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Freedom shrine at highway's end
BY STEVE FORD - Editorial Page Editor News Observer
A drive along U.S. 258 toward Virginia is a good way to take the measure of rural and small town Eastern North Carolina - the serenity of croplands and forests, the proud farmsteads interspersed with tumbledown shacks, the Main Streets of places such as Scotland Neck and Rich Square where dignity sometimes must contend with despair.
Choosing the business route through old Murfreesboro enlivens the trip, and crossing the Roanoke River amidst its bottomlands, impenetrable were it not for the ribbon of pavement, yields a glimpse of the primeval.
Here, though, is another source of fascination with this highway: Follow it up through the pork capital of Smithfield, Va., across the James River at the fabled Newport News shipyard and to its northern terminus, and you have arrived at one of America's most historic spots. U.S. 258 leads to the very entrance of Fort Monroe, where the Civil War's 150th anniversary commemorations that began this year have special resonance.
The fort's location is supremely strategic, at least by the standards of times gone by. In its hey-day huge artillery pieces guarded the mouth of the James where it empties into Chesapeake Bay and thus helped protect the immense natural harbor known as Hampton Roads.
But going back further, indeed to the earliest days of the Virginia colony, Old Point Comfort, as the site was known, was a key landing point for settlers. Some of the first African-Americans to be held in slavery were brought ashore there. And when the U.S. Army in 1819 began building the star-shaped fort, African-Americans not surprisingly supplied much of the labor.
It would be the fort's Civil War role that elevated it to the nation's topmost tier of historic sites. More on that in a moment. But after continuous service that has made it the oldest American fort still in operation, the Pentagon as part of its base consolidation efforts will close up shop there in mid-September. That has triggered a major dispute as to the fate of the 570-acre property adjacent to the city of Hampton.
The original fort structure itself, surrounded by a moat, surely will survive in some form. But how much sway will private developers gain? Some local leaders see a golden opportunity to augment the tax base, yet too much of the wrong kind of development would detract from the site's historic character.
This may be a case where the government's left and right hands actually are in some kind of sync. The National Park Service is trying to scope out a way that Fort Monroe, or key portions of it, could be incorporated into the park system.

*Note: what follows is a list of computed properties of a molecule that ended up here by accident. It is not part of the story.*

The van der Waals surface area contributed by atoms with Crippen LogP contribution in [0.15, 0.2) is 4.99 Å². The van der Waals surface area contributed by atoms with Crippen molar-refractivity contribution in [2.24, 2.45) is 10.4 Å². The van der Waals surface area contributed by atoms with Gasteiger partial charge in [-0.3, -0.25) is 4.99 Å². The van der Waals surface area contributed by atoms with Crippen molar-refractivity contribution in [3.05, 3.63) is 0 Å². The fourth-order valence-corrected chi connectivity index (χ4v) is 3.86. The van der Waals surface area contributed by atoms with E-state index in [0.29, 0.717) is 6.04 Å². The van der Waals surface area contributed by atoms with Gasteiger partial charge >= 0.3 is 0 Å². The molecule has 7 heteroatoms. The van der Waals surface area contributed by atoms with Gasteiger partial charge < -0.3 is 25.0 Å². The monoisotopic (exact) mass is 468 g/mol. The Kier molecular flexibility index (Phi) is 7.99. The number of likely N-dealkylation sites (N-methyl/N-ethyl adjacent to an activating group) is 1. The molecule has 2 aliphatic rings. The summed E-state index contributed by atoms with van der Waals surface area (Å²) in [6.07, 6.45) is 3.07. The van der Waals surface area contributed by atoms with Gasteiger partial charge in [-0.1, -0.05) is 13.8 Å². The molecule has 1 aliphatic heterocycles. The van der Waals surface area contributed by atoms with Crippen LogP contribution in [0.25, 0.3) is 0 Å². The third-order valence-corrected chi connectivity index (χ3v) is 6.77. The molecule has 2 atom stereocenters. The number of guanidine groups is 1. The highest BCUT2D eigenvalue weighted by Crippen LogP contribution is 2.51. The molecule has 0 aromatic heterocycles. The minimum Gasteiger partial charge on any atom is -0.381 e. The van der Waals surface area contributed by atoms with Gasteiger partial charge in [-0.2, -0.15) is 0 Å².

Upstream from Old Point Comfort, the peninsula between the James and York Rivers already offers a nearby feast for heritage tourists, with the Yorktown battlefield, Williamsburg and Jamestown. Fort Monroe would be a perfect venue for highlighting not only the peninsula's intense Civil War action but also the importance of freedom for the South's enslaved blacks as a goal that inspired the Union effort.
It was to Fort Monroe that three enslaved men escaped across Hampton Roads by rowboat on May 24, 1861. A Confederate officer under flag of truce sought their return, but Union Maj. Gen. Benjamin Butler, in command, refused.
If in Confederate eyes the black men were property, Butler argued, then they could and would be confiscated by the federal government as "contraband of war." As renowned Civil War historian James M. McPherson writes in a recent article for The New York Review of Books, "This novel description of escaped slaves was like a shot heard round the world."
The word quickly spread that slaves would be granted asylum within Union lines as the Lincoln administration OK'd Butler's policy. Thousands of "contrabands" made their way to freedom, including many who camped in the shadow of Fort Monroe. Northern anti-slavery sentiment was reinforced and rewarded, strengthening a sense of purpose for the Union cause in the struggle then unfolding.
With two months to go before the Army leaves Fort Monroe to posterity, some hard decisions are in order. Secretary of the Interior Ken Salazar, who oversees the National Park Service, signaled suitably high-level attention when he visited three weeks ago. A national historic park could be created, which would require congressional action, or President Obama could use his authority to declare the fort a national monument. There's welcome support for the park approach among Virginia lawmakers.
If Fort Monroe receives the kind of protection and profile it deserves, it could help illuminate chapters of our national history that still stir debate. Oh, and to bring out the goose bumps, visitors will want to peer into the cell where Jefferson Davis spent two hard years following his capture as the Southern cause collapsed.
Surely some of those visitors would pass through North Carolina - maybe even spend a little money here. And it's just as certain that nobody along U.S. 258, say, would object.